Universiteit Leiden

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Lecture | Research Seminar

(CANCELED) Visible hands, audible voices: Economy as a Matter of Fact and a Matter of Concern

Date
Monday 31 January 2022
Time
Serie
CADS Research Seminars
Address
Pieter de la Court
Room
1.A01

This talk explores how the economy is related to what it means to be human and how the economy can subvert or annul our basic humanity.  Specifically, I look at how the communicative protocols of a policy framework, known prosaically as “inflation targeting,” recast the contingencies of subject formation.  A new technology of money—drawn out of a specific intellectual tradition and orchestrated by particular institutional actors—has had implications for the subjectivities animating our lives together.  This is the stuff of our politics, an emergent politics that is only dimly reflected in conventional economic analyses, but fully available to us by other means.  Building on the work of Bruno Latour (2005) I explore how “matters of fact” interact with “matters of concern.”  In other words, I am interested in demonstrating how regimes of “science” and regimes of “policy” enliven reciprocally key elements of the human condition.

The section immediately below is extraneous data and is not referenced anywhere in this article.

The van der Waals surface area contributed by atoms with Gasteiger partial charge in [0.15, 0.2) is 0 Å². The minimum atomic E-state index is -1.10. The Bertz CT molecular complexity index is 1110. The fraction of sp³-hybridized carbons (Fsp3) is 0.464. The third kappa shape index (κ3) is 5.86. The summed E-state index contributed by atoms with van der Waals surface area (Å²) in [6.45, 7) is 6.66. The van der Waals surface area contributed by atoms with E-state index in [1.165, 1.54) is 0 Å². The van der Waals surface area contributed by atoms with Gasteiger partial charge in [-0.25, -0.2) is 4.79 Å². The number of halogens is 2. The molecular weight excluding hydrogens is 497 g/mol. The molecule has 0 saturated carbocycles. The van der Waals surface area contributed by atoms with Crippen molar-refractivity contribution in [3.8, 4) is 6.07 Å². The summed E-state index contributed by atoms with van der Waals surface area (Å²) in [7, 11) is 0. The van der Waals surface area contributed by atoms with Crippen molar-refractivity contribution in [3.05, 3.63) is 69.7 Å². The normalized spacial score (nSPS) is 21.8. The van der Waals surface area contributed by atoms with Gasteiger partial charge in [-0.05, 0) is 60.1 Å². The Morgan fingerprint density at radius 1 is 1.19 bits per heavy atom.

On location / Online

Due to the uncertainty around the Covid-19 measurements, this seminar might take place online. We aim to have an on-campus seminar, but keep an eye on this page.

About Douglas R. Holmes

Douglas R. Holmes is professor of anthropology at Binghamton University. He has published widely on topics ranging from the changing life worlds of Italian peasants, the rise and appeal of the far right in Europe, and the cultural worlds created in and through banking. Hehas a longstanding collaboration with George E. Marcus focused on the "re-functioning" of ethnography and the realigning of the roles and the relationships that animate the work of the ethnographer. His works include Cultural Disenchantments: Worker Peasantries in Northeast Italy (Princeton 1989), Integral Europe: Fast-Capitalism, Multiculturalism, Neofascism (Princeton 2000), and, Economy of Words: Communicative Imperatives in Central Banks (Chicago 2014).

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